The acting is average, Billy Bob Thornton plays a drunk, Bernie Mac is almost funny and Tony Cox is small, but has a big performance. None of these things seemed to be a stretch for these actors.
I don't know if I wasn't in the mood for this movie when I saw it, if it is just an average movie, I know people who think it's absolutely fantastic, but for me it was a pretty standard movie with a few redeeming moments that kept you moderately interested throughout but never made you sit up and take notice.

This release includes both the longer 100 minute 'Unrated Cut' as well as the shorter and much darker 'Director's Cut' version of the film. The differences are rather plentiful but may not be immediately noticeable. The difference between these two version include some scenes from the 'Director's Cut' being shifted to appear earlier but the most noticeable differences are:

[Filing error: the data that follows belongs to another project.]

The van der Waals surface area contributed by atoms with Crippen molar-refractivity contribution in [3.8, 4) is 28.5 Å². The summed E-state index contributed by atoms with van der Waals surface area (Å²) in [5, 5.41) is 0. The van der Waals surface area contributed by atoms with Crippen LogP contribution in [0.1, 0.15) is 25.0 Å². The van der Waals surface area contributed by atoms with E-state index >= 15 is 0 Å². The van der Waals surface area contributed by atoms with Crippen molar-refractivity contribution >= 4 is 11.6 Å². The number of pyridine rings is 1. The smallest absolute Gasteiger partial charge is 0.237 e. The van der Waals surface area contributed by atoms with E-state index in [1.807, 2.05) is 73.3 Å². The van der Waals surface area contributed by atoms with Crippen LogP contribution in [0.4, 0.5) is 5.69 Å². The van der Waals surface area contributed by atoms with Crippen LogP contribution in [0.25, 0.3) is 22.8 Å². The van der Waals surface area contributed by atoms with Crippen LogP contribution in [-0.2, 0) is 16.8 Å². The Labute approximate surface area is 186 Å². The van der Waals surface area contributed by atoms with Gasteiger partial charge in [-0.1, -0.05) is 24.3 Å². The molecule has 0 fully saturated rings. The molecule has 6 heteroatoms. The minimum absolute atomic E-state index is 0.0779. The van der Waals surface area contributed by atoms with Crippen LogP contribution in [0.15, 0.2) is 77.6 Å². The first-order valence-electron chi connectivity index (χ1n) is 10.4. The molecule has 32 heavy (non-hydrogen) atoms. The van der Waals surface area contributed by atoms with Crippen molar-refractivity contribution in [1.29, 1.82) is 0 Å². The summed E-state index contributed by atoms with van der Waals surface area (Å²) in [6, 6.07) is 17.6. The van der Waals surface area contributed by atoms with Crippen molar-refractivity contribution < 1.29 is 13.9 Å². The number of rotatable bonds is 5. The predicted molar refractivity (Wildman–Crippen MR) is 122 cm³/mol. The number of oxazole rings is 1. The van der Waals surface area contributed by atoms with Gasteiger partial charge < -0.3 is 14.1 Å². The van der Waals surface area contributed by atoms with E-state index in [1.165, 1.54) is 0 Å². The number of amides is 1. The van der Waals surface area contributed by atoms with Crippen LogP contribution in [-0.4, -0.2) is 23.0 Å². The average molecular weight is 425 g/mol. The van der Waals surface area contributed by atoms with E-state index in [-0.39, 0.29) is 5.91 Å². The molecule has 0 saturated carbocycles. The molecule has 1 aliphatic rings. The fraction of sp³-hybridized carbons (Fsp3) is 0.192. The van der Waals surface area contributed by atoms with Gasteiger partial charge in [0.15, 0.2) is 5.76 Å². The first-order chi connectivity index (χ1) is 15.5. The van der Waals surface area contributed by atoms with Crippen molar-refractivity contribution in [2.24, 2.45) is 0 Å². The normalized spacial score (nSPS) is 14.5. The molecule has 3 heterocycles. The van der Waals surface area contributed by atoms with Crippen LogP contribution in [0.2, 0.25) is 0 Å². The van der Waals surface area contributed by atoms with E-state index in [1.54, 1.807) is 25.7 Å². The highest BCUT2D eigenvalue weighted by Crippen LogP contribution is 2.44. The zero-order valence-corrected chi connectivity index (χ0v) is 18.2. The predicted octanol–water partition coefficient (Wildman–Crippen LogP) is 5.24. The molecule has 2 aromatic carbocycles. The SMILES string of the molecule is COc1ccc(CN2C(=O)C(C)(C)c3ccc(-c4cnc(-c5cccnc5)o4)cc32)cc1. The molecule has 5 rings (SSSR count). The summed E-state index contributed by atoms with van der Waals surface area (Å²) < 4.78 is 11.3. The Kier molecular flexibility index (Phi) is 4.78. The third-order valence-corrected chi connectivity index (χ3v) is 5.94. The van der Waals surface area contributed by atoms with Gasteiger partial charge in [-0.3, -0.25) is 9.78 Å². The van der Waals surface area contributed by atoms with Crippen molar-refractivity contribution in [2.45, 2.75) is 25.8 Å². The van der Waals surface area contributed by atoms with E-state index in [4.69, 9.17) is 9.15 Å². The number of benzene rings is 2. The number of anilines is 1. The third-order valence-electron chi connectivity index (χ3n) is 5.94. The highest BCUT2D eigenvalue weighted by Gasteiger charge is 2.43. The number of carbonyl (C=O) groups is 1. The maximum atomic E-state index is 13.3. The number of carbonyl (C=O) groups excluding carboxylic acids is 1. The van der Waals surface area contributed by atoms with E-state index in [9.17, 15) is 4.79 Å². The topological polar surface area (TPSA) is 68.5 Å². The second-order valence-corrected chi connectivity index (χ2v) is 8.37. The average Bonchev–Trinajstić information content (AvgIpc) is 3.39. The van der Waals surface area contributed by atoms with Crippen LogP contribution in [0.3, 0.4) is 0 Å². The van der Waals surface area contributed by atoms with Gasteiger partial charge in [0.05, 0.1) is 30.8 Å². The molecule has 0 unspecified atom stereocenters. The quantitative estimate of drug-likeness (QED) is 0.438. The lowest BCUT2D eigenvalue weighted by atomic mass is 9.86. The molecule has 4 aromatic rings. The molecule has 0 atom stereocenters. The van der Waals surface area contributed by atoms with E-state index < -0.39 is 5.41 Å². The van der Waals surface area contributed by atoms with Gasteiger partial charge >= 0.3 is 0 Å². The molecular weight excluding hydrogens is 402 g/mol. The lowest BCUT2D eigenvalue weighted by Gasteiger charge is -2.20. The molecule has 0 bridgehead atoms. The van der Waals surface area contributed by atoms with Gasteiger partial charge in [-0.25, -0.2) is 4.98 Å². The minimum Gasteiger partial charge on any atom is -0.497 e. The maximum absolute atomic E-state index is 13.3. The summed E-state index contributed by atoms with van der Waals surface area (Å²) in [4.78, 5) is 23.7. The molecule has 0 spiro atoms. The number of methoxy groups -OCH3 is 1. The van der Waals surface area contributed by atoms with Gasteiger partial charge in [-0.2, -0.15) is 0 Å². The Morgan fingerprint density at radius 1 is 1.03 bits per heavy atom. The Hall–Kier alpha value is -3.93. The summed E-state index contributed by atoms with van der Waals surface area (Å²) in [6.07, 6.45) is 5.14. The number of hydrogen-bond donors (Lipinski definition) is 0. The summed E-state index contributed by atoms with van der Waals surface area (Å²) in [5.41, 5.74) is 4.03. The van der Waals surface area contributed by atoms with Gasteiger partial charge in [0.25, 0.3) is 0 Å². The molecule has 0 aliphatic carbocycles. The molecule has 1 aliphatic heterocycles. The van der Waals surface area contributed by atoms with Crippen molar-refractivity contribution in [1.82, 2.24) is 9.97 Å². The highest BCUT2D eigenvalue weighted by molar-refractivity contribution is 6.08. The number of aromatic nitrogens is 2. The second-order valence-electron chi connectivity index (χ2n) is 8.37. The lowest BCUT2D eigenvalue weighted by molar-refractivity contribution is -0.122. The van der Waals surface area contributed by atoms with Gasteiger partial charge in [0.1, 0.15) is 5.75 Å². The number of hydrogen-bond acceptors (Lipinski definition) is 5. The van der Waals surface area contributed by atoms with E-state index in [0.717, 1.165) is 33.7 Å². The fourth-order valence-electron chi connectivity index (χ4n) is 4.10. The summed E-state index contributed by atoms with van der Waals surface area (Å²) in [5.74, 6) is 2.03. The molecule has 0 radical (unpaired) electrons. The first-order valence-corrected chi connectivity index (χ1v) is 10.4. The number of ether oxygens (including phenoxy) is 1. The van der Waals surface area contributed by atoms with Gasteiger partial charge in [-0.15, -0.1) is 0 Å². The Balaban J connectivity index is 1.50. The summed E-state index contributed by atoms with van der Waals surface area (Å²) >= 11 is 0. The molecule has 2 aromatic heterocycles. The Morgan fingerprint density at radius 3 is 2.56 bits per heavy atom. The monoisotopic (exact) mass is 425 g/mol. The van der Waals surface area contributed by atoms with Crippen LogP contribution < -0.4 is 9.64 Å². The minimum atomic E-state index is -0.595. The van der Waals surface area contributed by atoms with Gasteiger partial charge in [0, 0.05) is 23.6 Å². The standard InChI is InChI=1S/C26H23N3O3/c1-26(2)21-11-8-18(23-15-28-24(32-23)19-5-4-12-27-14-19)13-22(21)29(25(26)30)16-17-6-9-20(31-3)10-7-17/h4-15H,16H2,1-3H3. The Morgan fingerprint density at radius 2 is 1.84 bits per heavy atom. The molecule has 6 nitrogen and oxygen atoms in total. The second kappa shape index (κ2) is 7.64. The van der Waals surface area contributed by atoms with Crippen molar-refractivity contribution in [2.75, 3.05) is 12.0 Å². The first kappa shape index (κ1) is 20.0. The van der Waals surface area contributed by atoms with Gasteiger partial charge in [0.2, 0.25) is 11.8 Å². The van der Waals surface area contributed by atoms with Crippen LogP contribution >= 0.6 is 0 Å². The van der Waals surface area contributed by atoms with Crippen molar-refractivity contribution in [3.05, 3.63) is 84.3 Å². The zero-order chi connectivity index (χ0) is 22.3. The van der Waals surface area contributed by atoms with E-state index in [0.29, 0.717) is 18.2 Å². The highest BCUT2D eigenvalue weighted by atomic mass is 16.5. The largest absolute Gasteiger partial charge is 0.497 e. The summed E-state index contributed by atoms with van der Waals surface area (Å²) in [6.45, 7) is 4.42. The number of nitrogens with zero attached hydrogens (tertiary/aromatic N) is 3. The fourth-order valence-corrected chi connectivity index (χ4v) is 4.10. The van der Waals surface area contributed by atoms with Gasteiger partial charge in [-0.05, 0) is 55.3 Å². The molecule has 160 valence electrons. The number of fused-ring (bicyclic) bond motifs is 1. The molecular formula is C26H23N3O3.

- The voice over from the start of the film has been removed in the 'Director's Cut'.
- The scene where Thornton teaches the Kid boxing has been deleted from the 'Director's Cut'.
- Some scenes have been shortened by a few seconds (not sure which exactly as they didn't go into specifics)
- Some scenes have been moved, one example is the Kid's first appearance when he gets off the bus to go visit Santa has been moved backed a few scenes. The Scene when a drunk Thornton stumbles to his chair and punches the fake donkey in the head has also been moved.
- The scenes in Florida have been removed from the 'Director's Cut'.

Overall the tone has changed to make the Thornton character a little more unfavorable and the scenes where he is starting to like the Kid have been pushed to near the end of the film because the director thought that his character would not immediately like the Kid and therefore the end scene with him trying to deliver the pink elephant has more impact.